Indications for a Hysterectomy at Jordan University Hospital; a Teaching Hospital Experience

S. S. Saleh, K. Fram, I. Sumrein


Background and Aims: The indications for hysterectomy have changed due to the introduction of many alternatives. However, it is still the most common major gynecological operation. Therefore, this study was conducted to study the indications for a hysterectomy in a teaching hospital.

Materials and Methods: This is a retrospective study analyzing the indications for hysterectomy in a teaching hospital over a period of two years (2008-2009). In total, 148 hysterectomies were analyzed. The case notes of these patients were reviewed.

Results: The mean age was 46.6 year. Bleeding disorders, uterine fibroids, and abdominal pain were the most frequent indications accounting for 68%. Only 15% were performed due to malignant or premalignant conditions.
The final histopathology reports revealed that the most common finding in the uterine specimens was fibroid, which was reported in 50 patients (33.78%), followed by adenomyosis which was reported in 38 patients (25.68%). About 90% of our hysterectomies were carried out through an abdominal route and 10% by the vaginal route. We reported no major complication that endanger the life of the patient as most of the complications were the usual minor postoperative ones ranging from wound infection in 9% to fever and abdominal pain in 1%.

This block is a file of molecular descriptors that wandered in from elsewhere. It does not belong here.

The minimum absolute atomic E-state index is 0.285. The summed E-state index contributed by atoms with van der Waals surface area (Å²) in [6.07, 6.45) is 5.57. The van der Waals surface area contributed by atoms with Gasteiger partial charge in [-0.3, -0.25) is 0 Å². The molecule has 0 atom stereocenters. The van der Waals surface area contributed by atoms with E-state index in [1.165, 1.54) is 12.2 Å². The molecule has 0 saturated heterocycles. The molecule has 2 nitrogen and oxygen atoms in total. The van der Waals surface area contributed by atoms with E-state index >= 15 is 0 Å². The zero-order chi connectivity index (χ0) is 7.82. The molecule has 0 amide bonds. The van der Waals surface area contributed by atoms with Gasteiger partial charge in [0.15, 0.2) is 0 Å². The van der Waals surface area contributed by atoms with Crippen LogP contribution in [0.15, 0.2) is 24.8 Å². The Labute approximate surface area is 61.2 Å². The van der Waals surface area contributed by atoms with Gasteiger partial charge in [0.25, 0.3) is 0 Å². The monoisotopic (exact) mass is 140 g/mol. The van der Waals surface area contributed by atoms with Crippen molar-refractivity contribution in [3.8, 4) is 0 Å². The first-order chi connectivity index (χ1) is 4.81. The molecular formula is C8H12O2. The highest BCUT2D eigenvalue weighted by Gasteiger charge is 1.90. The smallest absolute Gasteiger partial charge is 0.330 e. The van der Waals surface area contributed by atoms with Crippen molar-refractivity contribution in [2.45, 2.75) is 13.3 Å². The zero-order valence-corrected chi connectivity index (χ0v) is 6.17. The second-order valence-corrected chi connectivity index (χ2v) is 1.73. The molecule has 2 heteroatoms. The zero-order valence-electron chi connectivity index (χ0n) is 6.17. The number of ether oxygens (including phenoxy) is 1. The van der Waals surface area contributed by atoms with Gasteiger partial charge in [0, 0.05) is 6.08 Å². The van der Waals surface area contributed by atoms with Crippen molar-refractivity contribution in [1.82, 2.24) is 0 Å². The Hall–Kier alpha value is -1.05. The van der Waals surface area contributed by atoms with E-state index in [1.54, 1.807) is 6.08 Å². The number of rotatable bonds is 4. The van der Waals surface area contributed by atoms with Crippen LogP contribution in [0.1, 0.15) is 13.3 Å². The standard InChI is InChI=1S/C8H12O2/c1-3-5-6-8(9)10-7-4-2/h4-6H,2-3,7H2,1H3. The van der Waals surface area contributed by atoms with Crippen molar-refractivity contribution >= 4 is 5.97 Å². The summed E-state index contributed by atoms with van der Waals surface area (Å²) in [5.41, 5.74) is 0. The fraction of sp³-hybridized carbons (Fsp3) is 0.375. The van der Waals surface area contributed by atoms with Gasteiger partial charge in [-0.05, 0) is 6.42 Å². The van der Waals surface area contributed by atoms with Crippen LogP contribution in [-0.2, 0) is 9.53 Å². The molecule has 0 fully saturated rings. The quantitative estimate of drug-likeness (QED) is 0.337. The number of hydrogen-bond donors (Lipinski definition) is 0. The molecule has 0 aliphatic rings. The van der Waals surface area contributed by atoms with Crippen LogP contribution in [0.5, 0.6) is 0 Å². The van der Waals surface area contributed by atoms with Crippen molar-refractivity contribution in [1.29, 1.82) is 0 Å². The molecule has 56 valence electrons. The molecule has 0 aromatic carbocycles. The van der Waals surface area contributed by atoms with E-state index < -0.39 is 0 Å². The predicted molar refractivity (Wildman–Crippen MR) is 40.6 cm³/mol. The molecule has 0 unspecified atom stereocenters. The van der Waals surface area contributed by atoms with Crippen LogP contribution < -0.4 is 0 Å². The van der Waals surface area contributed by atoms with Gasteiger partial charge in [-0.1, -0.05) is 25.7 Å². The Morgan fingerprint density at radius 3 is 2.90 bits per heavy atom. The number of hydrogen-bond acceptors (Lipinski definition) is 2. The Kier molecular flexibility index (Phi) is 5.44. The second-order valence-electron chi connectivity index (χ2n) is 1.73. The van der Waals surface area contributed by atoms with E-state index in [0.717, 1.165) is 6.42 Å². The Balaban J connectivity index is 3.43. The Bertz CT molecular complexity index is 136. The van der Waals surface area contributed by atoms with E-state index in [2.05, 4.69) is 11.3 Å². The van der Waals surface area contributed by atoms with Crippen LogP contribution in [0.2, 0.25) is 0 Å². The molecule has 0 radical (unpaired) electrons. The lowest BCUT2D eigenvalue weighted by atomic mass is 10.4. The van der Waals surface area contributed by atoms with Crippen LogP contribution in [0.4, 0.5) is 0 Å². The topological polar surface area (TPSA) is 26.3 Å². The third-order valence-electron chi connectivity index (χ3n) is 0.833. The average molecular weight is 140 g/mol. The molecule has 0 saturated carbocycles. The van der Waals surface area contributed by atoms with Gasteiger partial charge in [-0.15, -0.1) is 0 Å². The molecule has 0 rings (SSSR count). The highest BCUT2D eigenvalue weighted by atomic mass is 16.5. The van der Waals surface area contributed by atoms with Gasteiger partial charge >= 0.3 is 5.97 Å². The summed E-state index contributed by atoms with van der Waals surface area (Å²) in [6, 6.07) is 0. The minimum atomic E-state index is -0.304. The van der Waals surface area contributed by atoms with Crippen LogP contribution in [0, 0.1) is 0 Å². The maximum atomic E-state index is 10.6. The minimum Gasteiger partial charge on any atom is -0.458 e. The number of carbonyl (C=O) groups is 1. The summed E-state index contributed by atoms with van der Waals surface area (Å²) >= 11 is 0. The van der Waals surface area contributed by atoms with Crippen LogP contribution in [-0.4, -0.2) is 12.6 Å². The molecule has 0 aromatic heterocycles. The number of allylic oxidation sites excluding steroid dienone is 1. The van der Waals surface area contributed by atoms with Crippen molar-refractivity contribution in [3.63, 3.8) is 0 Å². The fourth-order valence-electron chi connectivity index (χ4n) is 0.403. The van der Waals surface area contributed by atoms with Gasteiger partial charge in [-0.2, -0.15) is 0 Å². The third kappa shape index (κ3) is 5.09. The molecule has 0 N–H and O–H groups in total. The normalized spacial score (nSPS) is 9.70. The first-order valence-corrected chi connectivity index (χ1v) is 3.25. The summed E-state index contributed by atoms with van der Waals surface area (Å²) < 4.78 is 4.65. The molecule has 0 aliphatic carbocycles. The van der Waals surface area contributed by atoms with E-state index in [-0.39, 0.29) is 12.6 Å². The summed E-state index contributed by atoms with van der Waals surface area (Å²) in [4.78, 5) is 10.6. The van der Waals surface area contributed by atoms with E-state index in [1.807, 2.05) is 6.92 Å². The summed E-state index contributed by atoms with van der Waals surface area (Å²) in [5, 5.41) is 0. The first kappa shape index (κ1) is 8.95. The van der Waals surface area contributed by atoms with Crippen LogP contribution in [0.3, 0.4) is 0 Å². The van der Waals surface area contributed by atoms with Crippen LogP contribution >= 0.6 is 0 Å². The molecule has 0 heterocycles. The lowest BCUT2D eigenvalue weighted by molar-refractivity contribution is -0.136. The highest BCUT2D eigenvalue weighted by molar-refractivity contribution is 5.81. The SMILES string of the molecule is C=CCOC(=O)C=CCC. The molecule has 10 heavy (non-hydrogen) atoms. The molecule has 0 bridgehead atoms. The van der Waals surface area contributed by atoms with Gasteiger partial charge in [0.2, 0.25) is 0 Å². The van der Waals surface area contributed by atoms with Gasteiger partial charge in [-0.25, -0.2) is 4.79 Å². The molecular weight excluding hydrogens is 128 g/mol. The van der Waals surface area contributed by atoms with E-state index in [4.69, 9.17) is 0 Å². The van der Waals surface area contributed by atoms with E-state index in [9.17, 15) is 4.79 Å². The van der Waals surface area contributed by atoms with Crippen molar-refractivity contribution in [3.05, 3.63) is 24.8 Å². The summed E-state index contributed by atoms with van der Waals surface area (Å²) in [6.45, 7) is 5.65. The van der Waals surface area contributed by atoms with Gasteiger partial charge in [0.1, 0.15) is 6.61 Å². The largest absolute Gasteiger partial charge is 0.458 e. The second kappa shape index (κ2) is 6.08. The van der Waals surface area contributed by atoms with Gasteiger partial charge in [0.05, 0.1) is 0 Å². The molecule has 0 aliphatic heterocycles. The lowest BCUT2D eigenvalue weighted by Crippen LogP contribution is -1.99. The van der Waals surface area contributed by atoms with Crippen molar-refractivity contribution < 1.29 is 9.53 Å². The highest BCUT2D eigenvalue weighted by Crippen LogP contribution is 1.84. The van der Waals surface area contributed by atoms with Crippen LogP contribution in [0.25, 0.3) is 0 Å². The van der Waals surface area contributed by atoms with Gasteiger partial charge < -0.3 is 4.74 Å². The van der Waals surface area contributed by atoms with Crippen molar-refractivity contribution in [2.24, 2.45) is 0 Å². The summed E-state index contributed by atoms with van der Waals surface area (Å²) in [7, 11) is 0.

Conclusion: The vast majority of hysterectomies were performed to relieve the symptoms of pain, bleeding, or both which means that the indication can be summarized due to discomfort and inconvenience rather than threaten life. It is very clear that age has an important influence on the relative frequency of the indications which are flexible rather than absolute.


Hysterectomy, Fibroid, Adenomyosis, Menorrhagia.

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